• Myth: Getting Pregnant Is Easy for Most People

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    It might seem like conceiving is a breeze for everybody else when you're struggling, but that's simply not the case: According to the Centers for Disease Control, roughly 12 percent of women in the US have difficulty getting pregnant and/or carrying a pregnancy to term. You're not alone!

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  • Myth: You'll Get Pregnant Eventually If You Just Keep Trying

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    While persistence and positive thinking will help you to achieve many goals in life, pregnancy isn't necessarily one of them. First of all, experts recommend trying for a year before seeking help (six months if you're over 35), so time doesn't always equal success -- and some medical issues will require intervention no matter how long you keep at it.

  • Myth: Infertility Treatments Mean You'll Probably Have Twins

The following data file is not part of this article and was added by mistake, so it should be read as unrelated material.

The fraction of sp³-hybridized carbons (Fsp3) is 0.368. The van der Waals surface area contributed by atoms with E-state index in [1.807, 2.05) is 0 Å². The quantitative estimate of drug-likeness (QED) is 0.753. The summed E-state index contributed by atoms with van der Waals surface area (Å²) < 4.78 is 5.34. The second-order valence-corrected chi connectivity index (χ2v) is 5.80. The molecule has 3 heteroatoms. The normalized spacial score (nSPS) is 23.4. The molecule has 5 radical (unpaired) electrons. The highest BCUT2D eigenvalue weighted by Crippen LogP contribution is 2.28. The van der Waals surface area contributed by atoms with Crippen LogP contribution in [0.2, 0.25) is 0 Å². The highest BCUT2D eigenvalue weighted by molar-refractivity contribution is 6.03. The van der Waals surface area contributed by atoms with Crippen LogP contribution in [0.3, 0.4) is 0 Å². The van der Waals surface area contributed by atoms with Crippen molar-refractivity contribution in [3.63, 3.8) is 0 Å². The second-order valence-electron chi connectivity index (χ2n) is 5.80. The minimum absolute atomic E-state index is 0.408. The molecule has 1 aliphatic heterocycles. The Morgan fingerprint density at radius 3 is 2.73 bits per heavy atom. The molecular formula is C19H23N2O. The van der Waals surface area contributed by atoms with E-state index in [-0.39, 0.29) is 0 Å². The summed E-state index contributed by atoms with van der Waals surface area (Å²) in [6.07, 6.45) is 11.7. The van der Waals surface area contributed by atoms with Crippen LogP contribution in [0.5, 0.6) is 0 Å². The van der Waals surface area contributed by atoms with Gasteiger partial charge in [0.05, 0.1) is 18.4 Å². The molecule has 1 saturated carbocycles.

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    While the medication used to boost ovulation during the course of fertility treatments does raise your risk of having a multiple pregnancy, they're no guarantee you'll end up with more than one baby: Most twins are actually the result of spontaneous conception!

  • Myth: You Don't Have to Quit Smoking Until You Get Pregnant

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    According to the American Society for Reproductive Medicine, as much as 13 percent of female infertility diagnoses are due to smoking.

  • Myth: You'll Have a Harder Time Getting Pregnant if You Took Birth Control Pills

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    You've probably heard it said that women who take birth control pills for years have a harder time getting pregnant, but research shows the opposite: One study in the journal Human Reproduction found that women who took the pill for over five years were were in fact more likely to get pregnant within six months to a year than women who never took the pill.